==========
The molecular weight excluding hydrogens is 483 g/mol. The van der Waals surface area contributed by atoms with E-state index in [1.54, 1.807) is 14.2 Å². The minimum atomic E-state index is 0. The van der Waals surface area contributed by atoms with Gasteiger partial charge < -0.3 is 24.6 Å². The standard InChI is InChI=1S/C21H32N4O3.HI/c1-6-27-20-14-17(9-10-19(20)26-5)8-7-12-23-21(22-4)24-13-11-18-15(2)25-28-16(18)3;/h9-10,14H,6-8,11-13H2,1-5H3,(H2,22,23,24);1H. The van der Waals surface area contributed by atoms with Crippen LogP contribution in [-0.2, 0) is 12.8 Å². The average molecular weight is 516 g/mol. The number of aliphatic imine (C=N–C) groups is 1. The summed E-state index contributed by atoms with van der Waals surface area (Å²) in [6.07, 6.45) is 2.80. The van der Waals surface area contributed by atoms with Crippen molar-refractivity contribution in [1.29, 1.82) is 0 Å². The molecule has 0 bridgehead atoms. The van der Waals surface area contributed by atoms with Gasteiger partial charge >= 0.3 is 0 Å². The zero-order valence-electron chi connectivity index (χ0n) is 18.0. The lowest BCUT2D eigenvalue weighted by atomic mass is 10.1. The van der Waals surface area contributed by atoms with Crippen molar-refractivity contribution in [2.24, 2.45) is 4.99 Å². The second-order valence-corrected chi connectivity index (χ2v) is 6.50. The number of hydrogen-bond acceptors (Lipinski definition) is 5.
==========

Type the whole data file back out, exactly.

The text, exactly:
The molecular weight excluding hydrogens is 483 g/mol. The van der Waals surface area contributed by atoms with E-state index in [1.54, 1.807) is 14.2 Å². The minimum atomic E-state index is 0. The van der Waals surface area contributed by atoms with Gasteiger partial charge < -0.3 is 24.6 Å². The standard InChI is InChI=1S/C21H32N4O3.HI/c1-6-27-20-14-17(9-10-19(20)26-5)8-7-12-23-21(22-4)24-13-11-18-15(2)25-28-16(18)3;/h9-10,14H,6-8,11-13H2,1-5H3,(H2,22,23,24);1H. The van der Waals surface area contributed by atoms with Crippen LogP contribution in [-0.2, 0) is 12.8 Å². The average molecular weight is 516 g/mol. The number of aliphatic imine (C=N–C) groups is 1. The summed E-state index contributed by atoms with van der Waals surface area (Å²) in [6.07, 6.45) is 2.80. The van der Waals surface area contributed by atoms with Crippen molar-refractivity contribution in [1.29, 1.82) is 0 Å². The molecule has 0 bridgehead atoms. The van der Waals surface area contributed by atoms with Gasteiger partial charge >= 0.3 is 0 Å². The zero-order valence-electron chi connectivity index (χ0n) is 18.0. The lowest BCUT2D eigenvalue weighted by atomic mass is 10.1. The van der Waals surface area contributed by atoms with Crippen molar-refractivity contribution in [2.24, 2.45) is 4.99 Å². The second-order valence-corrected chi connectivity index (χ2v) is 6.50. The number of hydrogen-bond acceptors (Lipinski definition) is 5.